Being so close to the sea we have seen it all, surfers out in the storm, dry robes worn as coats, and brave swimmers out in the sea no matter the weather.
Here in Cornwall cold water swimming, or wild swimming, is a year-round thing, with people diving into the frosty waters come rain or snow. Wild swimming is the norm in Cornwall, with an abundance of beaches around and far fewer local pools, with locals and visitors alike diving in in wetsuits or their swimmers depending on how brave they’re feeling that day.
But what are the benefits of cold water swimming and how does it stand apart from a regular swim at your local pool?
The Mental Health Benefits of Wild Swimming
As well as other health benefits, swimming in cold water has long been believed to be full of benefits for our mental health.
Submerging yourself in cold water has been proven to stimulate the production of serotonin and dopamine in our bodies, otherwise known as the ‘happy chemicals’. This could be where that post-swim high comes from and why our moods always seem to improve after a swim out in the open water.
It’s hard not to be in the moment when the cold water rushes in. Stepping into cold water, whether it’s the sea or a plunge pool, is an intense sensation that grabs your focus, keeping your thoughts from straying to any worries or doubts and letting you concentrate on the here and now, making this the perfect exercise in mindfulness.
Whether you’re diving in with a wetsuit or braving it just in your swimmers, heading for regular cold water swims takes focus and confidence, perhaps pushing you out of your comfort zone as you brave the waves.
As you grow used to regular dips your confidence and self-esteem can grow, helping to boost your mood and feel good again.
One of the many mental health benefits of being around the ocean is the therapeutic effect of water. Blue spaces are considered calming, so being around open water can be good for mind, body and soul.
The Health Benefits of Cold Water Swimming
Alongside the mental effects of regularly swimming in cold water, there has been evidence of a few physical benefits throughout the years. Whilst we’re no experts, they definitely sound like reasons to give it a try!
At this time of year there are always colds and illnesses floating around, so an exercise that may help prevent them sounds like the perfect remedy. Whilst the evidence isn’t conclusive, many wild swimmers report suffering from fewer illnesses than non-swimmers do.
The idea behind this is that the shock of the cold when you start wild swimming, helps to increase white blood cell production, creating an immune system boost that fights off those pesky bugs!
Have you ever wondered why pr-athletes and frequent gym-goers sometimes like to have an ice bath after a game or workout? The cold water aids in recovery by directing blood to your organs, reducing blood flow and inflammation to muscles and joints for a speedy recovery.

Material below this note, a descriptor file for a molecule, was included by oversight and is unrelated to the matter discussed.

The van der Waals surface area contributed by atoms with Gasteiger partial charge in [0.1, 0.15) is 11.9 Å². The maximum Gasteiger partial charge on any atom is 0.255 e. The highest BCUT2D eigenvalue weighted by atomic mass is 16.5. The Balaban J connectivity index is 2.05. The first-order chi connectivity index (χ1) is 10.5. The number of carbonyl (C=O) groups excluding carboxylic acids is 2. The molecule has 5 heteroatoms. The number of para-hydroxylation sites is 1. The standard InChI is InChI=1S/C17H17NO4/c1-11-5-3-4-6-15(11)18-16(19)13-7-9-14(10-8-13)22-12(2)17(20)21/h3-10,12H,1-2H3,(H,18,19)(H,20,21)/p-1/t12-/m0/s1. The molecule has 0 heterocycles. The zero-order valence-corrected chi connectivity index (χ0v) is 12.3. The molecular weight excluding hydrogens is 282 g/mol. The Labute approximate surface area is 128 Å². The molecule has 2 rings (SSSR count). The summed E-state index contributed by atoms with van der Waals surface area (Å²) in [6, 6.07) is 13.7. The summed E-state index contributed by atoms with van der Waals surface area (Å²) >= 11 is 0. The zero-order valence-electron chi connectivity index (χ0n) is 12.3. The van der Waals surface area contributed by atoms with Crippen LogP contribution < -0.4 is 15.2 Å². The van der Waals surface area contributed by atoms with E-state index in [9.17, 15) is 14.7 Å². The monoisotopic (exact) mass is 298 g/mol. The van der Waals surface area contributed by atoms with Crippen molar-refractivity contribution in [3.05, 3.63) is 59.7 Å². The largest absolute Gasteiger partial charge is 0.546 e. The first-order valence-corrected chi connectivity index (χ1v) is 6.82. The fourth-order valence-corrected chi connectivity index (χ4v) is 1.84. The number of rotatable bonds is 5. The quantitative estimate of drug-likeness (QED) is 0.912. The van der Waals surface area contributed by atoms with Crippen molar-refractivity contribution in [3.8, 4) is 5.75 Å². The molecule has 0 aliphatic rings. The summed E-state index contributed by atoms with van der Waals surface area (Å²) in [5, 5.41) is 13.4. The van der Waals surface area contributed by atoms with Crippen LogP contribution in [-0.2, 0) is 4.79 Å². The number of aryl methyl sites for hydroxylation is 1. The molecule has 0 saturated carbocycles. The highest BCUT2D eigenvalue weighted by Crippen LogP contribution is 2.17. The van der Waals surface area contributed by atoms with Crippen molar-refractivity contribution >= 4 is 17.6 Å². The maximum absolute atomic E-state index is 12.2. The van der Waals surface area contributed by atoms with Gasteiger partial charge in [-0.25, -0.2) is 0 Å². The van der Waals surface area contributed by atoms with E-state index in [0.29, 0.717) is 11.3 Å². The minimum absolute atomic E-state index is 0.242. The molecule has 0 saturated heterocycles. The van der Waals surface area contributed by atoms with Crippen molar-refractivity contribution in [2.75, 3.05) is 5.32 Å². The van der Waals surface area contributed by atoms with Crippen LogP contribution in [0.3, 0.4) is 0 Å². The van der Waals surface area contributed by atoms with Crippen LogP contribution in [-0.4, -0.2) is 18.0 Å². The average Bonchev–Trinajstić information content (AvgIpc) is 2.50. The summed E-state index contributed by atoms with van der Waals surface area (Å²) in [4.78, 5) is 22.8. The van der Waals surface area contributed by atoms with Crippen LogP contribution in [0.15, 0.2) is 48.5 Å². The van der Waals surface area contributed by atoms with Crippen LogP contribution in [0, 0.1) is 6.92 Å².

Did your parents ever tell you that sea water is good for you? Cornish parents did, likening it to medicinal saline. Although that may not actually be the case, salt water does have some hidden treasures to help your skin.
Awash with beneficial magnesium, calcium and potassium, regular swims in the open water can be great news for your skin, and the sea does have some mild antiseptic qualities that may encourage healing, so our parents weren’t that far off the mark.
Cold Water Swimming in Cornwall
At St Michaels we are situated a short walk from Gyllyngvase Beach, the perfect place to practise wild swimming. In the summer the beach is lifeguarded and very popular with locals and visitors alike, making for the ideal swimming destination.
As the temperatures cool the beach crowds lessen, but cold water swimmers still flock to the sea at all times of the day, you’ll usually always see a few bobbing around.
Whilst cold water swimming is a common practice, it’s important that you know how to stay safe during your swims. If you’re considering giving it a try, aim to begin when sea temperatures are above 15 degrees to ease yourself in and don’t take yourself out of your depth. You can also work on your breathing or choose to use a wetsuit.
To avoid illness or hypothermia, make sure you keep your head out of the water and stay calm even if the cold feels like a shock. Listening to your body is crucial, so don’t force yourself to stay in longer than you need to and make sure to warm up slowly after you get out of the water. Get dry and warm, stay active and understand that your body may continue to cool for a while after you have left the water.
Try Something New with St Michaels
Journey to the coast and explore your relationship with the sea with a relaxed break at St Michaels Resort. Walk down to the beach to begin your wild swimming adventure or head to our spa and acclimatise to the colder temperatures in our cold plunge pool.
No matter your wild swimming exploration, always make sure to be safe and feel good again!